Tech Talk: Is it time for Microsofts VISTA?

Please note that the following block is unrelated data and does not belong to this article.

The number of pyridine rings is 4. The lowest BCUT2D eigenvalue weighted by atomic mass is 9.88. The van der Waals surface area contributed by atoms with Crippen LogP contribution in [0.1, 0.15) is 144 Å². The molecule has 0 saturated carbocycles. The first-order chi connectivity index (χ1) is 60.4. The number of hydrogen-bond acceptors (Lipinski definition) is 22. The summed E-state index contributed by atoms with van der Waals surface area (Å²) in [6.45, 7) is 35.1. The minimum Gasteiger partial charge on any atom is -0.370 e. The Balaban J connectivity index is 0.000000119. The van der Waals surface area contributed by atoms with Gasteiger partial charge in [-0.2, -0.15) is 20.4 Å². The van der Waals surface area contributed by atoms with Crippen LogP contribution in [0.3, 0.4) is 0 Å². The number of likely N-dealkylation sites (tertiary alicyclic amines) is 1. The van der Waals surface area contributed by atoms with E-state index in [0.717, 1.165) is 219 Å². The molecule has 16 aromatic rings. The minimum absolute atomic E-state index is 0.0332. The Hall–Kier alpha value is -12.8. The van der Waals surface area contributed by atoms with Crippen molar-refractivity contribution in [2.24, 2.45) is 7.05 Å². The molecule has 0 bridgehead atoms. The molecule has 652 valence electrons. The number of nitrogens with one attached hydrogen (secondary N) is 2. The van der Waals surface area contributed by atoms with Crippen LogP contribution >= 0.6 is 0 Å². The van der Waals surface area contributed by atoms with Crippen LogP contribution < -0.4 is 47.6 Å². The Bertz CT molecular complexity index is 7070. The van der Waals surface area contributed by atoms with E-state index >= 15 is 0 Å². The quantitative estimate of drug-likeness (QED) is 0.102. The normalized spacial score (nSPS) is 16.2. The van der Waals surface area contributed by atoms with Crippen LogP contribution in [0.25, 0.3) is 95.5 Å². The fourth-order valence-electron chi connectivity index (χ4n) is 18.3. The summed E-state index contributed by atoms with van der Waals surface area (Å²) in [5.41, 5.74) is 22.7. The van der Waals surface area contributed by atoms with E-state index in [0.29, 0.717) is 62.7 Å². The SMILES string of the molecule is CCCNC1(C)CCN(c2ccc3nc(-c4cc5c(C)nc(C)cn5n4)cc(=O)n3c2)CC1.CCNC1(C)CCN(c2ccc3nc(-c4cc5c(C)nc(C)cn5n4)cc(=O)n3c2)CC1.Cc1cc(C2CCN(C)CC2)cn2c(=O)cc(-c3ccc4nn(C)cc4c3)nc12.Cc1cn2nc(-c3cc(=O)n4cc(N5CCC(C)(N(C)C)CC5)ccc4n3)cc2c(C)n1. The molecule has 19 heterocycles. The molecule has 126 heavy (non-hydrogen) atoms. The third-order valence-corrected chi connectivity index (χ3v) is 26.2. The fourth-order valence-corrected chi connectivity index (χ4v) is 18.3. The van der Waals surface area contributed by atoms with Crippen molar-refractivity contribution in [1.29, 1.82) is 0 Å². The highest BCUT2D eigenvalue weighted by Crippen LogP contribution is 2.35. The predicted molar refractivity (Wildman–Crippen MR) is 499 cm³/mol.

Ive had so many people asking me about the new OS (Operating System) from Microsoft named Vista that I just had to comment. Vista hardly needs an introduction since Microsoft, retail suppliers and PC manufacturers have been hyping the new product in a flood of advertising. The buzzword Microsoft has given the product is WOW! Its difficult not to be taken in by the hype, so I dont blame you for asking if its time to jump to Vista.Mac vs. WindowsIn my experience with Vista, WOW does describe the enriched graphics and redesigned interface and some of the new usability features. However, the basics are essentially the same. If you were to buy a system based on the WOW factor, you would have bought a Macintosh a long time ago. When you study the hardware requirements needed to run Vista, you find the cost of a Macintosh is now in line with a Windows system.The Vista GUI (Graphic User Interface) is more Macintosh-like, meaning crisp and vivid with redesigned icons. There is also more intelligence built-in, truly making things easier, just like the Macintosh. Just had to say that. But dont get me wrong, I make my living off of Windows products, however, I have always admired Macs. Judging from Vistas GUI, so has Microsoft.To switch or not to switchWhen I boil it down, people are asking me, What am I getting into if I switch to Vista? When I answer, I focus on the cost of switching, and believe me, there is a cost. If you want to upgrade from Windows XP, I recommend you think long and hard before you do. There are several hidden costs and gotchas you could encounter in the process. Even the professionals have been reporting it to be a huge challenge to upgrade their own equipment to Vista because of all the incompatibilities with older hardware.Forget the old, go newIf you want to switch to Windows Vista, my recommendation would be to purchase it on a new computer from one of the top computer makers. That way, you will know that all the packaged devices will be compatible with Vista. In the future, more and more devices will be manufactured with Vista in mind, so adding new ones should not be a problem.Be forewarned that Windows Vista requires stronger hardware then XP to perform well. I would go with one of the new dual-core CPU choices. Get at least 1 gigabyte of RAMM (Random Access Memory Module) and make sure that you have at least one empty RAMM slot. That will allow for adding RAMM in the future without throwing away a chip to add a larger one.Best bet: Get a system with four RAMM slots. Fill two of them with the largest chips possible and leave the other two empty for the future. If you pair same-sized chips on the motherboard, you take advantage of the DDR (Dual Data Rate) capabilities of the RAMM. That can make a huge difference in performance.Will my old software run on Vista?If you purchase all new software with the new computer, then you should be home free. If you intend to install software you already own, be certain to check your versions compatibility with Vista. There may be downloadable upgrades available for your software, but you will have to research that possibility. If you are using software specific to your industry, contact the software provider directly for guidance.Four Windows Vista editions Vista is available in four editions. Skip the Vista Home Basic version, as it is little more then XP. Home Premium has all the Media Center features. Vista Business focuses on networking and business functions, while Vista Ultimate has everything Vista has to offer. But dont forget. At least for now, you can still get the tried and true Windows XP.The Sierra Tech Center, LLC tech team includes Johnny Pierce, PC service and lead technician and Brian Mac Surgeon Prestowitz, their Apple specialist. Both are highly experienced computer technicians. They are located at 10151 Brockway Road in Truckee. Sierra Tech Center offers computer sales and service, commonly used parts and accessories, as well as wired and wireless networking solutions. Although they do not offer free technical support, they do offer consultation services and a free educational resource center. You can reach them at (530) 587-6682 or e-mail them at firstname.lastname@example.org.
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